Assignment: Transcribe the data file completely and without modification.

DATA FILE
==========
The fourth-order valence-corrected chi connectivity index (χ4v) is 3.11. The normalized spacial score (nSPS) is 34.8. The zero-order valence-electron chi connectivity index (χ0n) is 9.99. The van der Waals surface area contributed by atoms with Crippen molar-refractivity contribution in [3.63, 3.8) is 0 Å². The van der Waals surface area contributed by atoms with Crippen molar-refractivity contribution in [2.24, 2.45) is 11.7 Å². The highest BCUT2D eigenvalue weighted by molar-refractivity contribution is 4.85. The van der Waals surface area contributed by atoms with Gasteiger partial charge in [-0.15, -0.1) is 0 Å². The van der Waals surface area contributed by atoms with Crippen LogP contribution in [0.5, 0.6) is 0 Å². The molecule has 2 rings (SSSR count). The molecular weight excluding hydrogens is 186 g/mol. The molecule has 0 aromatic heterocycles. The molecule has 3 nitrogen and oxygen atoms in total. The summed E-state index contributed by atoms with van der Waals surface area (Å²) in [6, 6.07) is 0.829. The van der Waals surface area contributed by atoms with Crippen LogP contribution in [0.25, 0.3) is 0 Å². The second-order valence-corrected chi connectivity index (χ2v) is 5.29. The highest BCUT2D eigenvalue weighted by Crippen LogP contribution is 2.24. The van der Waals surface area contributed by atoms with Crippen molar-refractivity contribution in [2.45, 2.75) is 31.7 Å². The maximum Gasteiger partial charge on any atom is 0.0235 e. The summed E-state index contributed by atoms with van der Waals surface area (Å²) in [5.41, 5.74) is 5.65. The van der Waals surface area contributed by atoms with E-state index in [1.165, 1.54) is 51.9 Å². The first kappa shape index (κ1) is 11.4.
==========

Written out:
The fourth-order valence-corrected chi connectivity index (χ4v) is 3.11. The normalized spacial score (nSPS) is 34.8. The zero-order valence-electron chi connectivity index (χ0n) is 9.99. The van der Waals surface area contributed by atoms with Crippen molar-refractivity contribution in [3.63, 3.8) is 0 Å². The van der Waals surface area contributed by atoms with Crippen molar-refractivity contribution in [2.24, 2.45) is 11.7 Å². The highest BCUT2D eigenvalue weighted by molar-refractivity contribution is 4.85. The van der Waals surface area contributed by atoms with Gasteiger partial charge in [-0.15, -0.1) is 0 Å². The van der Waals surface area contributed by atoms with Crippen LogP contribution in [0.5, 0.6) is 0 Å². The molecule has 2 rings (SSSR count). The molecular weight excluding hydrogens is 186 g/mol. The molecule has 0 aromatic heterocycles. The molecule has 3 nitrogen and oxygen atoms in total. The summed E-state index contributed by atoms with van der Waals surface area (Å²) in [6, 6.07) is 0.829. The van der Waals surface area contributed by atoms with Crippen LogP contribution in [0.25, 0.3) is 0 Å². The second-order valence-corrected chi connectivity index (χ2v) is 5.29. The highest BCUT2D eigenvalue weighted by Crippen LogP contribution is 2.24. The van der Waals surface area contributed by atoms with Crippen molar-refractivity contribution in [2.45, 2.75) is 31.7 Å². The maximum Gasteiger partial charge on any atom is 0.0235 e. The summed E-state index contributed by atoms with van der Waals surface area (Å²) in [5.41, 5.74) is 5.65. The van der Waals surface area contributed by atoms with E-state index in [1.165, 1.54) is 51.9 Å². The first kappa shape index (κ1) is 11.4.